After Bill Gates Backs Open Access, Steve Ballmer Discovers The Joys Of Open Data
from the who's-up-for-some-open-source,now? dept
A few months ago, we noted that the Gates Foundation has emerged as one of the leaders in requiring the research that it funds to be released as open access and open data — an interesting application of the money that Bill Gates made from closed-source software. Now it seems that his successor as Microsoft CEO, Steve Ballmer, has had a similar epiphany about openness. Back in 2001, Ballmer famously called GNU/Linux “a cancer”. Although he later softened his views on software somewhat, that was largely because he optimistically claimed that the threat to Microsoft from free software was “in the rearview mirror”. Not really: today, the Linux-based Android has almost two orders of magnitude more market share than Windows Phone. However, there’s one area of openness that Ballmer seems to have embraced whole-heartedly for his new project USAFacts, which launched this week — open data:
USAFacts is a new data-driven portrait of the American population, our government’s finances, and government’s impact on society. We are a non-partisan, not-for-profit civic initiative and have no political agenda or commercial motive. We provide this information as a free public service and are committed to maintaining and expanding it in the future.
We rely exclusively on publicly available government data sources. We don?t make judgments or prescribe specific policies. Whether government money is spent wisely or not, whether our quality of life is improving or getting worse — that’s for you to decide. We hope to spur serious, reasoned, and informed debate on the purpose and functions of government. Such debate is vital to our democracy. We hope that USAFacts will make a modest contribution toward building consensus and finding solutions.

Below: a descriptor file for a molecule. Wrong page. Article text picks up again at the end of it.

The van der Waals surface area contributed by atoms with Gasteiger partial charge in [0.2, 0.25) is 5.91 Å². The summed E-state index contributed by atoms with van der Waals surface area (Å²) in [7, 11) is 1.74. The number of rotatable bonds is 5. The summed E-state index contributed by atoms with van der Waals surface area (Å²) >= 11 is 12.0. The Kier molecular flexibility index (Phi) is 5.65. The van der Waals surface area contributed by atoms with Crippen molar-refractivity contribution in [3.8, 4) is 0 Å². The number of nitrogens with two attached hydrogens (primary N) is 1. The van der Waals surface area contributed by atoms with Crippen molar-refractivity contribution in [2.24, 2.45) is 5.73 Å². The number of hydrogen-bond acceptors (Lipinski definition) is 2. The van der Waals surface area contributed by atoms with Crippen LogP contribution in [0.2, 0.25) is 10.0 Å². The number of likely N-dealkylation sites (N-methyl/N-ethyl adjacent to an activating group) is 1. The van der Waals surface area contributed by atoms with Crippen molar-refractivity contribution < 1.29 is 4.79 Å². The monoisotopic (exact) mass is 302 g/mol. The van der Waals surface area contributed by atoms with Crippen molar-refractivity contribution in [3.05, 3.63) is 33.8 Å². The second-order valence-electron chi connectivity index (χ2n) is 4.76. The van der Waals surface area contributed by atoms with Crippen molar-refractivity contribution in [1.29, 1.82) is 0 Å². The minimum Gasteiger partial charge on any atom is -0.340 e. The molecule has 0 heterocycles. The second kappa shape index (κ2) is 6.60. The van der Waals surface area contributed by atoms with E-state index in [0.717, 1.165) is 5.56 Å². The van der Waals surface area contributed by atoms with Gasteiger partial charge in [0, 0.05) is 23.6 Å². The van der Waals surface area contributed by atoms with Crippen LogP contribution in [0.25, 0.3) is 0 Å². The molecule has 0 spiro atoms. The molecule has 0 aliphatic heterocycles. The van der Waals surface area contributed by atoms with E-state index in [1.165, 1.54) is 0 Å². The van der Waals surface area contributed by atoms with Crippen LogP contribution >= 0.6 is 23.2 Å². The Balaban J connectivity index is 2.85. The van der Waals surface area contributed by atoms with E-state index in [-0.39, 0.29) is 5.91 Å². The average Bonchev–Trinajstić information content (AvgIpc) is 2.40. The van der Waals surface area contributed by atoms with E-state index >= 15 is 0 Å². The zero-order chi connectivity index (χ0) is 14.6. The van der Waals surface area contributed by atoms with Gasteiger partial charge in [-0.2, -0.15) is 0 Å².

In addition to allowing a wide range of public data sets to be queried using a site-specific search engine, USAFacts also offers synoptic views:
an annual report, a summary report, and a “10-K” modeled on the document public companies submit annually to the SEC for transparency and accountability to their investors.
In an age where “fake news,” AKA lies, are common currency, and where the Trump administration is making government more, not less, opaque, Ballmer’s philanthropic, fact-based endeavor is particularly welcome. It’s also nice to see him following Gates and implicitly acknowledging that open is more powerful than closed.